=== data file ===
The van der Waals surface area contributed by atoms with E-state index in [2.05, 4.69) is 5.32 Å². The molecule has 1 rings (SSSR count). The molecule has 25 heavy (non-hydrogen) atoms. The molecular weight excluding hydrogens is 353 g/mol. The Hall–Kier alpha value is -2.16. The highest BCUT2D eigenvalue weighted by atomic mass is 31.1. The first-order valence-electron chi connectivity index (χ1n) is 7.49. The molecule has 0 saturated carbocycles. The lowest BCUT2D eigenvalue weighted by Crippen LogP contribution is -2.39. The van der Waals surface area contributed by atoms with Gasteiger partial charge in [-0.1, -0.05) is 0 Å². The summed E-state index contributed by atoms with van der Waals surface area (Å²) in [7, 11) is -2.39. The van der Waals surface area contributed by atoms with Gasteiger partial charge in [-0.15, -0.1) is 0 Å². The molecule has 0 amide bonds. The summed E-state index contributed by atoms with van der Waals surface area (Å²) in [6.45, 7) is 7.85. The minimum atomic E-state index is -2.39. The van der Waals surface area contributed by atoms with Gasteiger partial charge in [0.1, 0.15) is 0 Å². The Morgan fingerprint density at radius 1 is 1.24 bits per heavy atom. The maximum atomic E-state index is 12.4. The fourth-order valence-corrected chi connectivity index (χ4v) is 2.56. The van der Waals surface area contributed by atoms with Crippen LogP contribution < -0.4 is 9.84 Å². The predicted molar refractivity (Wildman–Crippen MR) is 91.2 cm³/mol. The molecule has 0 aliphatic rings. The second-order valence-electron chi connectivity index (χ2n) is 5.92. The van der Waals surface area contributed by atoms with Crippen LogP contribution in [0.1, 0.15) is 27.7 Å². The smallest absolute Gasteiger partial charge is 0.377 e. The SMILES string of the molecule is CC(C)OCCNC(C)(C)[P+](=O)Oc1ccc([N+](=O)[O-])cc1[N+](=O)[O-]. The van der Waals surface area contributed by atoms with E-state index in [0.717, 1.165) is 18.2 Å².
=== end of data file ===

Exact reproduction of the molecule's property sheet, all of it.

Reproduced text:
The van der Waals surface area contributed by atoms with E-state index in [2.05, 4.69) is 5.32 Å². The molecule has 1 rings (SSSR count). The molecule has 25 heavy (non-hydrogen) atoms. The molecular weight excluding hydrogens is 353 g/mol. The Hall–Kier alpha value is -2.16. The highest BCUT2D eigenvalue weighted by atomic mass is 31.1. The first-order valence-electron chi connectivity index (χ1n) is 7.49. The molecule has 0 saturated carbocycles. The lowest BCUT2D eigenvalue weighted by Crippen LogP contribution is -2.39. The van der Waals surface area contributed by atoms with Gasteiger partial charge in [-0.1, -0.05) is 0 Å². The summed E-state index contributed by atoms with van der Waals surface area (Å²) in [7, 11) is -2.39. The van der Waals surface area contributed by atoms with Gasteiger partial charge in [-0.15, -0.1) is 0 Å². The molecule has 0 amide bonds. The summed E-state index contributed by atoms with van der Waals surface area (Å²) in [6.45, 7) is 7.85. The minimum atomic E-state index is -2.39. The van der Waals surface area contributed by atoms with Gasteiger partial charge in [0.1, 0.15) is 0 Å². The Morgan fingerprint density at radius 1 is 1.24 bits per heavy atom. The maximum atomic E-state index is 12.4. The fourth-order valence-corrected chi connectivity index (χ4v) is 2.56. The van der Waals surface area contributed by atoms with Crippen LogP contribution < -0.4 is 9.84 Å². The predicted molar refractivity (Wildman–Crippen MR) is 91.2 cm³/mol. The molecule has 0 aliphatic rings. The second-order valence-electron chi connectivity index (χ2n) is 5.92. The van der Waals surface area contributed by atoms with Crippen LogP contribution in [0.1, 0.15) is 27.7 Å². The smallest absolute Gasteiger partial charge is 0.377 e. The SMILES string of the molecule is CC(C)OCCNC(C)(C)[P+](=O)Oc1ccc([N+](=O)[O-])cc1[N+](=O)[O-]. The van der Waals surface area contributed by atoms with E-state index in [0.717, 1.165) is 18.2 Å².